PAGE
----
Home Contact | Advertising Subscribe Museum of Anthropology at the University of British Columbia
Search Listings
Alberta British Columbia Oregon Washington
Exhibition Previews
Calendar
Gallery Websites
Conservation Corner

SEARCH EDITORIAL
To find gallery listings use search at page top right.


CURRENT COLUMN

The Case of Dubious Due Diligence

The Case of Dubious Due Diligence

The Case of the Olympic Posters
The Case of the Olympic Posters

The Case of the Solitary Surrealist
The Case of the Solitary Surrealist

The Case of the Recalcitrant Rembrandt
The Case of the Recalcitrant Rembrandt

The Case of the Ambiguity of Authenticity
The Case of the Ambiguity of Authenticity

The Case of Margaret Keane’s Big-Eyed Boys
The Case of Margaret Keane’s Big-Eyed Boys

The Case of Clarence’s Château-Gaillard
The Case of Clarence’s Château-Gaillard

The Case of the M.S. Nov 1910
The Case of the M.S. Nov 1910

The Case of Cruise Ship Art: Part 2
The Case of the Archangel Michael Defeating Satan

The Case of Cruise Ship Art: Part 2
The Case of Cruise Ship Art: Part 2

The Case of Mary Most Holy Mother of Light
The Case of Mary Most Holy Mother of Light

The Case of Leni and the Nuba
The Case of Leni and the Nuba

The Case of the Seductive Souvenir
The Case of the Seductive Souvenir

The Case of the Irish Surrealist
The Case of the Irish Surrealist

The Case of the Developing Dalí
The Case of the Developing Dalí

The Case of Nano-D Technology
The Case of Nano-D Technology

The Case of Dabatable Donations
The Case of Debatable Donations

Edgar Heap of Birds
The Case of the Long-tailed Monkey

Edgar Heap of Birds
The Case of Edgar Heap of Birds

Silent Song
The Case of the Silent Song

Aficionado
The Case of Alex and the Art Aficionado

Portrait
The Case of the Privacy of the Publicity Photo

Potter
The Case of the Potter's Portraits

The Case of the Coy Cornelius Krieghoff

The Case of the Political Portraitist

The Case of the Reconsidered Revolution

The Case of the Anabiotic Abbey

The Case of the Phoney Picasso

The Case of Setsuko Piroche

The Case of being on the Forest Edge with Vern Simpson

The Case of Being at the End of the Storm with Loren Adams

The Case of Being: Under the Table with Thomas

The Case of Wyland's Whales on Walls

The Case of A.Y. Jackson's Smart River (Alaska)

The Case of Red Fish with Blue Breasts

The Case of Looe Poole

The Case of Camaldoli

The Case of MS

The Case of the Misattributed Emily Carrs

The Case of the Doubtful Dürer

The Case of the Purloined Picasso

The Case of the Defrocked Duchess of Devonshire

The Case of the First Wife

The Case of the Dodford Priory

The Case of the Unknown Actor

Art Services & Materials


Confessions Back

Colin Middleton, Witch: Mullaghderg

Colin Middleton, Witch: Mullaghderg

Practical Art History
(or Confessions of a Fine Art Appraiser)

by Jim Finlay
Finlay Fine Art
jim_finlay@telus.net

Chapter 41. The Case of the Irish Surrealist

The client had engaged my professional services to appraise a framed, oil-on-board painting bearing the monogram of Irish artist Colin Middleton (1910–1983) in the lower right. The size of the image was approximately 23 by 24 inches, and on the back of the painting appeared the title Witch: Mullaghderg and the date 1964, as well as the artist’s signature.

My client and her former husband had purchased the painting directly from Middleton when he lived in Ardglass, Northern Ireland. At the time, around 1964, the two were visiting Northern Ireland when they met Middleton with whom they had been acquainted before they immigrated to Canada, in the early 1950s.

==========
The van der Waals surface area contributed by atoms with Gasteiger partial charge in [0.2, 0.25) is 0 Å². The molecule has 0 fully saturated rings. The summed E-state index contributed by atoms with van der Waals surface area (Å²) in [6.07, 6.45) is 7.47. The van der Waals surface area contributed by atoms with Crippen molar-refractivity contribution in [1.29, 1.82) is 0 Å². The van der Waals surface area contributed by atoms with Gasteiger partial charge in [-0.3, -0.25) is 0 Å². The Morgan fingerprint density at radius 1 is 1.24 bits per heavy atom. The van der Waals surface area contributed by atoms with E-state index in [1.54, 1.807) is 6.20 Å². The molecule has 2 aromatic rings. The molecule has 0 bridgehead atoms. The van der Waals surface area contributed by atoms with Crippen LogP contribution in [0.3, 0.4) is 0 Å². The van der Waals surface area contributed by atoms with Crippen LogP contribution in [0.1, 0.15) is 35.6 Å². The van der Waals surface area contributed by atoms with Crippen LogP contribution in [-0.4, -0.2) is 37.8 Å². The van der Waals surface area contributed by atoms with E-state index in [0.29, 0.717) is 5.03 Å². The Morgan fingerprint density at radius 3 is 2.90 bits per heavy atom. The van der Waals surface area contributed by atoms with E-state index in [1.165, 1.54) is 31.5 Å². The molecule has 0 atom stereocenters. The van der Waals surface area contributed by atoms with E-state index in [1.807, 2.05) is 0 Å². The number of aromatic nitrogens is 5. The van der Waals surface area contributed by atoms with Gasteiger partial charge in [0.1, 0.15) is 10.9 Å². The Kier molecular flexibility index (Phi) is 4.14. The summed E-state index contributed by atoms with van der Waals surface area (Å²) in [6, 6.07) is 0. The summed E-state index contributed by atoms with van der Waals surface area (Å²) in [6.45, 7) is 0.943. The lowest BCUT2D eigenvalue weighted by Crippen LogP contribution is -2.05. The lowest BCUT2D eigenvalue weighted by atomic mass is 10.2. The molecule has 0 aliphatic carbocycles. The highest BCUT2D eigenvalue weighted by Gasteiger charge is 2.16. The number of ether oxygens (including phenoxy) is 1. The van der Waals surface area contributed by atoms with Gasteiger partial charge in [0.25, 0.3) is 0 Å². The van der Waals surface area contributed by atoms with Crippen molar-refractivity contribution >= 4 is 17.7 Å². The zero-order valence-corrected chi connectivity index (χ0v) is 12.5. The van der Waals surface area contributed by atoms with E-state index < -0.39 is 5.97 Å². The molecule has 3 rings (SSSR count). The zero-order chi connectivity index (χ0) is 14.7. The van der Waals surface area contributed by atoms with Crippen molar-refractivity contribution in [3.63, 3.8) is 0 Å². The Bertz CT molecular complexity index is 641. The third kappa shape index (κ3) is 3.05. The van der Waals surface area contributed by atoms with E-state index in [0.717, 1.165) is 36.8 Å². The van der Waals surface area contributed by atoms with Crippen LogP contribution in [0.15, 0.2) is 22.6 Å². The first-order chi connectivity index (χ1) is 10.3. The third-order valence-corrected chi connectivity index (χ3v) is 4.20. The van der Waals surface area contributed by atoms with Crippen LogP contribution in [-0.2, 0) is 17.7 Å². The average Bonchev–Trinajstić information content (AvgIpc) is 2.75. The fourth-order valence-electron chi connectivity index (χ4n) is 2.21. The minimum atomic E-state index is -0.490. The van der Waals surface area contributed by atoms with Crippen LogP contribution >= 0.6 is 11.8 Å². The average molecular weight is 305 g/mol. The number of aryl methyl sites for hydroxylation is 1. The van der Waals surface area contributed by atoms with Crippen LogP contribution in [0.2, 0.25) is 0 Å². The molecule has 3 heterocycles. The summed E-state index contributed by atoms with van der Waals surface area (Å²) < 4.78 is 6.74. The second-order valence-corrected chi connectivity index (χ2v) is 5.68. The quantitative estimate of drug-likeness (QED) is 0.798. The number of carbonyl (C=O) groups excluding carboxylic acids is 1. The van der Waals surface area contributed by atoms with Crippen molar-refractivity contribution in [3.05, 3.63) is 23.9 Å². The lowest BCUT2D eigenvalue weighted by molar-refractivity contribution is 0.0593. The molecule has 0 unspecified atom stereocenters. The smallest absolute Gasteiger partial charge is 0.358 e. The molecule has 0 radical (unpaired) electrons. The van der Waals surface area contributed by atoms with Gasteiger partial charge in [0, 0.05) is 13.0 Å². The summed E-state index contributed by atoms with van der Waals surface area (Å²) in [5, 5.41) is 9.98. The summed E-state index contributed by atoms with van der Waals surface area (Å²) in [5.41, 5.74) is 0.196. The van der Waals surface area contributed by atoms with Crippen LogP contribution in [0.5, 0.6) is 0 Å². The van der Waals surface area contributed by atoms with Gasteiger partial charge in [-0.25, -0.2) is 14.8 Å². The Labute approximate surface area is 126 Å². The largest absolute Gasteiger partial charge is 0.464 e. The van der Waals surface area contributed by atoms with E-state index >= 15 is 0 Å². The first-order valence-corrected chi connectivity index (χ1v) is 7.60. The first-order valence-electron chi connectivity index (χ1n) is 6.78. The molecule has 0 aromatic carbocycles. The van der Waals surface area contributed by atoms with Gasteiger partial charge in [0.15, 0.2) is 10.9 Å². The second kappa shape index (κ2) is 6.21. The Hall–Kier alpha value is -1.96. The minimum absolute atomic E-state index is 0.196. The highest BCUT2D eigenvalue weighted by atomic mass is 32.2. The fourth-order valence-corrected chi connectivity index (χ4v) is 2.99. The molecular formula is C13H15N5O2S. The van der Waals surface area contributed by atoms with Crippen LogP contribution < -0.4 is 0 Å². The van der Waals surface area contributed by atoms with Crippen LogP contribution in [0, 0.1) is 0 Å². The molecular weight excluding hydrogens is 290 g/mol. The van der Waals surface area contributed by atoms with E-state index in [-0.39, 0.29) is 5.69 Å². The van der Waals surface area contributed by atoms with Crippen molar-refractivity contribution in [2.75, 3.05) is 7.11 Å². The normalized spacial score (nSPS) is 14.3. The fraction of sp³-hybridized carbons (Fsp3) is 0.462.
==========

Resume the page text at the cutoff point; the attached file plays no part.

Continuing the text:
My client became friends with the artist when she was in a sanatorium recovering from tuberculosis. He had given her paints, pencils and paper and encouraged her to take up painting to help speed her recovery. Over the years, their friendship matured and she continued to paint under his tutelage. Her subsequent work was reflective of Middleton’s stylistic approach to painting non-representational subject matter.

Middleton regarded himself as the only Surrealist working in Ireland in the 1930s, and he continued to paint in this style into the 1950s. His works from this period are rarely sold on the secondary market. Consequently, estimates of fair market value for them are robust.

According to my client, Middleton told her the image derived from an encounter he’d had while walking on a misty night along a country road in County Donegal, Eire, he met an old woman dressed in black and wearing a black shawl. The Mediterranean tradition of old women dressing this way to show that they are widows is still practised in many parts of Ireland, and it is not uncommon to see them walking along the roadsides, as walking is usually their preferred means of getting from one place to another. They continue the great tradition of walking, as the Irish are known to be enthusiastic and prolific walkers. One can well surmise that meeting this woman under such evocative circumstances would have seemed surreal to Middleton.

This piece appears to be a transitional work between Middleton’s figurative surrealism of the early to late 1950s and the more geometric abstraction pieces dating from the late 1960s.

The work exhibits elements of the surreal, with the realistically rendered and illuminated face, topped with a red knitted cap and the figure cloaked in black abstracted outerwear. The composition harkens back to Middleton’s earlier works, with its focus of a single figure in a landscape. The suggestion of the mystical or spiritual is enhanced by the face peering out from the flat geometry of the abstracted clothing, which appears as both a psychological and a physical constraint.

One wonders what secret this “witch” is keeping from the viewer, and what the consequences of that profane knowledge could be.

Next: The Case of the Seductive Souvenir or Cruise Ship Art

 Sun, Apr 6, 2014